When succession can go wrong: Learning from failed family enterprises (part 2)

IN A family business succession article entitled “The Case of Yung Kee” written by Prof. Fu-Lai Tony Yu of HKSY University, one of the major causes of the Yung Kee family conflict happened in the fiscal year of 2009 when the restaurant earned HK$51.1 million in net profit.

Next generation’s sense of entitlement

The continuing schism among the two brothers about the management of the company reared its ugly head with the appointment of the younger Kam brother’s son Kam Lin-wang as a director, drawing a salary of HK$45,000 a month for only a few hours of work.

It was also stated that Kevin Kam Shung-hin, the first son of Kinsen, was pre-arranged to work in Yung Kee after finishing education in Canada in 1996. Despite being lazy and lacking in motivation to run Yung Kee, Kevin was promoted as assistant manager. Meanwhile, Ronald appointed his children, Carrel and Yvonne, as the director and alternate director (and chief financial officer), respectively.

They were also assigned “right at the top and took over” Yung Kee without any prior experience in the culinary industry.

Subsequently, Ronald was successful in taking majority control in the board of directors. He also paid “excessive” wages to his family members. It was reported that the two sons of Kinsen were paid only a monthly wage of HK$17,500 per month while the two children of Ronald received a salary of HK$45,000 per month.

These actions initiated by the next generation family members are very common and will inevitably result in enmity and conflict. We refer to this behavior as a form of entitlement that if ignored or tolerated will escalate into conflict that can threaten the stability of the enterprise.

Establish a family council

In my last column, I ended with the letter D, by way of setting up a family council as one of the governance units in the family business.

With the Yung Kee conflict, it is now clear that family business owners, especially the senior generation leaders, must be put to task in crafting very clear agreements that can be molded into a detailed family constitution.

In a constitution, the family articulates a collective vision for the business, define its core values and put into writing the policies and guidelines that will maintain a certain level of family discipline. In a Harvard Business Article entitled “Three Components of Family Governance”, it enumerated several governance policies including the setting up of a family council tasked to formulate the following guidelines:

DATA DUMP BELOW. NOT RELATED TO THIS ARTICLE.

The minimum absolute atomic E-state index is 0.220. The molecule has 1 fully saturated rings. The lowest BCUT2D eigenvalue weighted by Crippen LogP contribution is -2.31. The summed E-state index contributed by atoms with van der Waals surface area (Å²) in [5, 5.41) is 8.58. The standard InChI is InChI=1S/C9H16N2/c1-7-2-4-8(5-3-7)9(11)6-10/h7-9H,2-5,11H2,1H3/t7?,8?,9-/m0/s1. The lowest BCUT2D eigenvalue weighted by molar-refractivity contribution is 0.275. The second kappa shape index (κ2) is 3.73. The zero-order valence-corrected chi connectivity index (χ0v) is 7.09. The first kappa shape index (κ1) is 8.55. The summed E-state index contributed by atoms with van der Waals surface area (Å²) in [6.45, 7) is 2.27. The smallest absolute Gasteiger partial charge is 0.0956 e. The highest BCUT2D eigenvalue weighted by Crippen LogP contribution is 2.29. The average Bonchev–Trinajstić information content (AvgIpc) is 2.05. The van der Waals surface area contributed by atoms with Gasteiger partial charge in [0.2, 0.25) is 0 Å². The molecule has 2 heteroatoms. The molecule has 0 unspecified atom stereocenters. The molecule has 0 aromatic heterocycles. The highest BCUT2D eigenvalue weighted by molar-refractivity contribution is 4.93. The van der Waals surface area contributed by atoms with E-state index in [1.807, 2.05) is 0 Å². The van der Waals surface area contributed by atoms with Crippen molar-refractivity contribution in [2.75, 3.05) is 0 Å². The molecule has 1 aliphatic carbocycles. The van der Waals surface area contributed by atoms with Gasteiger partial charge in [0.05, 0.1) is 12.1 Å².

a. Employment standards and compensation for the next generation
b. Career development policies for family employees
c. Succession process, including retirement ages
d. Ownership, including buy-sell agreements
e. Dividends

E. Have a family advisory board. It is a small group of people who meet periodically during the course of a year to offer advice to a company – some sort of an organized group of consultants who do not have any immediate or direct involvement in running the family business. Some of their functions are to provide assistance in assuring the continued success of company operations, to aid in the selection and development of the next generation of owners and leaders and to counsel regarding succession and retirement plans.

Each member of the board should be intimately familiar with the business and they are supposed to give advice within the context of the business plan. Minutes of the board meetings should be recorded and filed for future reference.

F. Have a family shareholders’ agreement. Most Asian family businesses do not have a family shareholders agreement or other form of “exit plan” in place. This might be one example of the impact of a culture where generation of wealth is more important than than the preservation itself. An Asian family that can talk about the need to put in place an exit plan today to provide for the future is going to be much better off than one without such a plan.

The late Kinsen’s family, who applied for the court liquidation order, demanded HK$1.3 billion or US$168 million, for their 45 percent stake. But Ronald, who currently runs Yung Kee, was only willing to pay HK$1.1 billion in cash and almost HK$100 million worth of assets. This problem could have been avoided had there been a shareholders agreement beforehand.

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